A Google Doodle today celebrates the 104th birthday of British scientist Dorothy Hodgkin. The special logo features an X-ray crystallography of 3-D biomolecules, the method used by scientists to determine the 3-D structure of biological molecules.
Hodgkin was awarded the Nobel Peace Prize in chemistry in 1964, which she won for discovering the biomolecule structure of the vitamin B12. At the time, she was only the third woman to be awarded the prize, and she is still the only British woman to have won the prize.
Later, she also contributed to the discovery of the structures of both penicillin and insulin, where she described her first X-ray photograph of the latter as "the most exciting moment of my life." She dedicated a large part of her later life to insulin research, cooperating with labs in their insulin research. She traveled throughout the world giving talks about insulin and its importance for treating diabetes.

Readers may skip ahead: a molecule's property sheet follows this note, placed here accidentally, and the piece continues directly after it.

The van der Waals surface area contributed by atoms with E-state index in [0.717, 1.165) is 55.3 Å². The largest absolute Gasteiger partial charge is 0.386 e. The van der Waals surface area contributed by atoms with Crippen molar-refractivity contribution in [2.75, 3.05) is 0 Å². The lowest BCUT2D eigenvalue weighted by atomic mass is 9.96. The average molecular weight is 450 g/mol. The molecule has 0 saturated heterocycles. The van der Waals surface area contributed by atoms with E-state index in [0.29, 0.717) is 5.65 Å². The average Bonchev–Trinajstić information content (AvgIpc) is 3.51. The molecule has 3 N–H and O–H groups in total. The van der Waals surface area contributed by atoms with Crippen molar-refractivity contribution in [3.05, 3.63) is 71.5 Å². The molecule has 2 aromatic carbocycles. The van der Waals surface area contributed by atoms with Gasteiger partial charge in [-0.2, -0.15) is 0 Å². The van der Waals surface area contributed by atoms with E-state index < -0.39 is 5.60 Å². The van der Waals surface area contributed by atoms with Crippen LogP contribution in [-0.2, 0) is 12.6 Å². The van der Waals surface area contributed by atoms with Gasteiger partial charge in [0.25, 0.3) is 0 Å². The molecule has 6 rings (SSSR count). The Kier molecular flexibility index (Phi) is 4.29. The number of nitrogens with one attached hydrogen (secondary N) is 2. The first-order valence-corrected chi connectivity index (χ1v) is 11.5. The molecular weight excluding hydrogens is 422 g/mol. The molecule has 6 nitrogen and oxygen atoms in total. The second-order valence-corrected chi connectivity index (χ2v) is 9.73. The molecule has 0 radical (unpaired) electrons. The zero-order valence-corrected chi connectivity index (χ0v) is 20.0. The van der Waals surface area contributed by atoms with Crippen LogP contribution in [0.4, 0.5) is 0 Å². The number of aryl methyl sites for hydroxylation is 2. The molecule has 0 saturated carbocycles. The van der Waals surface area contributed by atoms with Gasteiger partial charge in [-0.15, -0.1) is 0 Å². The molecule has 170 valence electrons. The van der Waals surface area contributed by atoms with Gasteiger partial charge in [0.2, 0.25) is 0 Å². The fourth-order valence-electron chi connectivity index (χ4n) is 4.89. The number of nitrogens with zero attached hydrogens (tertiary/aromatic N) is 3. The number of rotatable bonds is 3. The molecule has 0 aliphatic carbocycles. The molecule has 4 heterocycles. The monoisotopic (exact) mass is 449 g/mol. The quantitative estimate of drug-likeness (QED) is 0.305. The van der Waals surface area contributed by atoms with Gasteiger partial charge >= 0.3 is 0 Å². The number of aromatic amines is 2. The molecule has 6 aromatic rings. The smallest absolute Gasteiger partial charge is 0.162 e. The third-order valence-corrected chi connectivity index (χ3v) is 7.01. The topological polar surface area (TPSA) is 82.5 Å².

She also taught Margaret Roberts in the 1940s, the woman who later became Prime Minister Margaret Thatcher. Thatcher later had a portrait of Hodgkin's hung in Downing Street.
Hodgkin began suffering pain in her hands at age 24, and was diagnosed with rheumatoid arthritis. The arthritis became so bad that it deformed both her hands and feet, later confining her to a wheelchair.
Hodgkin died March 29, 1994 at the age of 84 of a cardiac stroke.